Cork, Ireland — International aviation investigators said Tuesday they may never be able to determine whether a bomb caused the crash of an Air India jumbo jet that went down in the Atlantic with the loss of 329 lives.
While they said all evidence indicated the plane broke up Sunday at an altitude of nearly 6 miles possibly due to an explosion there were obstacles in pinpointing the actual cause,
Jack Young of the National Transportation Safety Board one of four American investigators, said the key problem was recovering the plane’s two inflight recorders, which sank in about 6,000 feet of water about 120 miles off the Irish coast.
“We are not optimistic about recovering the black box,” Young said. “You’re talking about 6,000 feet of water. How do you get something out of 6,000 feet of water? I don’t know. I wish we knew how to recover it.”
Asked if there was hope of establishing the cause of the crash without the recorders, Young said, “There’s always hope, but I’m not optimistic. We have to be realistic.”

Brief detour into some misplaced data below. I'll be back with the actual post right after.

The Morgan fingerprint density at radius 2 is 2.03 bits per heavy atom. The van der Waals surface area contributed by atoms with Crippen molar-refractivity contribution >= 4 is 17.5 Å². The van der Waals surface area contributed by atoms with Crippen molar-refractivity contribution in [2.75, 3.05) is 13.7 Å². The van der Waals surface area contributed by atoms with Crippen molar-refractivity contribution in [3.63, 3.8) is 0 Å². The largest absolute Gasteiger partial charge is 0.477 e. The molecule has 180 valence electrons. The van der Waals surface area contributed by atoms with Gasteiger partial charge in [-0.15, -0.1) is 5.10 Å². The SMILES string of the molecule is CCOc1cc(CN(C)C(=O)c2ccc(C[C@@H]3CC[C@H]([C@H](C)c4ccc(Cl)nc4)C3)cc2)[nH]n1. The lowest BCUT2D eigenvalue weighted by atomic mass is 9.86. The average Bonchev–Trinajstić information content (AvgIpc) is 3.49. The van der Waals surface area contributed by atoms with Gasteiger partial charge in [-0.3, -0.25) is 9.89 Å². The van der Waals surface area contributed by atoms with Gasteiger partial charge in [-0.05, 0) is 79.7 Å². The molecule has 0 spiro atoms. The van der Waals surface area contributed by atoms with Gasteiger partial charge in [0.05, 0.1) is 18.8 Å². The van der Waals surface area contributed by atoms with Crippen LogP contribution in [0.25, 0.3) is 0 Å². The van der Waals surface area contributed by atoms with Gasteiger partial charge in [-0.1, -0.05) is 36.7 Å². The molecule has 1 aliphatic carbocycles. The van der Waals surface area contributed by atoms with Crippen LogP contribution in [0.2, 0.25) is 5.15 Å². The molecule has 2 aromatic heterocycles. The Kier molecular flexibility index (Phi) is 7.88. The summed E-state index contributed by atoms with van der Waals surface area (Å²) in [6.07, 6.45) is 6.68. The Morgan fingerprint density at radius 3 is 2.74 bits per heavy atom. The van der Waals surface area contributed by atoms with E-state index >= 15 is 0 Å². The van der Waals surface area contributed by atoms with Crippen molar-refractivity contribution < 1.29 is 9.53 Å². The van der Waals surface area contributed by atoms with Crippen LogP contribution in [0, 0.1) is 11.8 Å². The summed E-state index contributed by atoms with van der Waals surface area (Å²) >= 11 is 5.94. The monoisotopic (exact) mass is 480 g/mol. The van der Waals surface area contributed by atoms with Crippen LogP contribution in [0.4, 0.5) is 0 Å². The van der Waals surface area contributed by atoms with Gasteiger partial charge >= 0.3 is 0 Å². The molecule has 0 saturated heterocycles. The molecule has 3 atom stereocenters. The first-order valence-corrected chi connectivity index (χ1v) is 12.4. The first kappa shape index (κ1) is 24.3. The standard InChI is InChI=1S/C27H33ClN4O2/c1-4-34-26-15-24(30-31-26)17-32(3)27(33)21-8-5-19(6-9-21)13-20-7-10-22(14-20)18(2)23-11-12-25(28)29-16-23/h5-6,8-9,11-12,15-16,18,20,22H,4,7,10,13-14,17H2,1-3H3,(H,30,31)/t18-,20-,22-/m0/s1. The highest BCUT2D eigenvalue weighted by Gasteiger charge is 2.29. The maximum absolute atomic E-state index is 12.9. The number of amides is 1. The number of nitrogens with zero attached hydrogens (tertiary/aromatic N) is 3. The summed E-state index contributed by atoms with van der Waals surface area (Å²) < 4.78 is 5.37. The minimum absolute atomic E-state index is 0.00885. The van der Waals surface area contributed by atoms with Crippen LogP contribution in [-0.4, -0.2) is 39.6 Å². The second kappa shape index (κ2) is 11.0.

The impact resistant “black boxes” one registering all flight data, the other cockpit voices and sounds should send out a directional beacon signal for about a month. They are actually painted bright orange for visibility.
Irish government spokesman Joe Jennings said two naval vessels would press ahead with the search for the recorders. A sophisticated survey ship also has been chartered to search for them.
At 6,000 feet, officials said the recorders can only be detected by sonar, meaning the ships will have to make careful sweeps of wide areas.
Article extracted from this publication >> June 28, 1985